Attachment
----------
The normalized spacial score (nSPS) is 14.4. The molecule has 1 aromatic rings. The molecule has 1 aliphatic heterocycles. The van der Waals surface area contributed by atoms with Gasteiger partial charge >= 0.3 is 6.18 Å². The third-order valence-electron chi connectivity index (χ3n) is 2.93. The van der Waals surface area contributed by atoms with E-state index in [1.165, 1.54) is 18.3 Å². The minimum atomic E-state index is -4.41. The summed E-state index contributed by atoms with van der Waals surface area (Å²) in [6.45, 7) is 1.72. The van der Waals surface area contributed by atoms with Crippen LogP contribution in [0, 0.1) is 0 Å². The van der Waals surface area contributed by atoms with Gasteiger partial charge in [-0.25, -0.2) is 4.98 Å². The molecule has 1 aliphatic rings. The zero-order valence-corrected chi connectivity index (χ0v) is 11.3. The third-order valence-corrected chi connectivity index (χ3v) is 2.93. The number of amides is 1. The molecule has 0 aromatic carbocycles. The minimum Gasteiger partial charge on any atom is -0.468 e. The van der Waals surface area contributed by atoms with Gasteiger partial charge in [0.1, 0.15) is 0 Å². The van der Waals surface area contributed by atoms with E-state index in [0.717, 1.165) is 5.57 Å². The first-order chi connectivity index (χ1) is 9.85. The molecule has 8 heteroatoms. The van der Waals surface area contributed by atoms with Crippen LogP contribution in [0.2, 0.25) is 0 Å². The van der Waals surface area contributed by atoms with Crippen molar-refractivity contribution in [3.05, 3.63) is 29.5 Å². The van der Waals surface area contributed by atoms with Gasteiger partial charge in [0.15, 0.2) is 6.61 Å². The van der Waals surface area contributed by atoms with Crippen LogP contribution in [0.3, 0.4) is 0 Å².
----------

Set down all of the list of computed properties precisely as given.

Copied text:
The normalized spacial score (nSPS) is 14.4. The molecule has 1 aromatic rings. The molecule has 1 aliphatic heterocycles. The van der Waals surface area contributed by atoms with Gasteiger partial charge >= 0.3 is 6.18 Å². The third-order valence-electron chi connectivity index (χ3n) is 2.93. The van der Waals surface area contributed by atoms with E-state index in [1.165, 1.54) is 18.3 Å². The minimum atomic E-state index is -4.41. The summed E-state index contributed by atoms with van der Waals surface area (Å²) in [6.45, 7) is 1.72. The van der Waals surface area contributed by atoms with Crippen LogP contribution in [0, 0.1) is 0 Å². The van der Waals surface area contributed by atoms with Gasteiger partial charge in [-0.25, -0.2) is 4.98 Å². The molecule has 1 aliphatic rings. The zero-order valence-corrected chi connectivity index (χ0v) is 11.3. The third-order valence-corrected chi connectivity index (χ3v) is 2.93. The number of amides is 1. The molecule has 0 aromatic carbocycles. The minimum Gasteiger partial charge on any atom is -0.468 e. The van der Waals surface area contributed by atoms with Gasteiger partial charge in [0.1, 0.15) is 0 Å². The van der Waals surface area contributed by atoms with E-state index in [0.717, 1.165) is 5.57 Å². The first-order chi connectivity index (χ1) is 9.85. The molecule has 8 heteroatoms. The van der Waals surface area contributed by atoms with Crippen LogP contribution in [0.2, 0.25) is 0 Å². The van der Waals surface area contributed by atoms with Crippen molar-refractivity contribution in [3.05, 3.63) is 29.5 Å². The van der Waals surface area contributed by atoms with Gasteiger partial charge in [0.15, 0.2) is 6.61 Å². The van der Waals surface area contributed by atoms with Crippen LogP contribution in [0.3, 0.4) is 0 Å².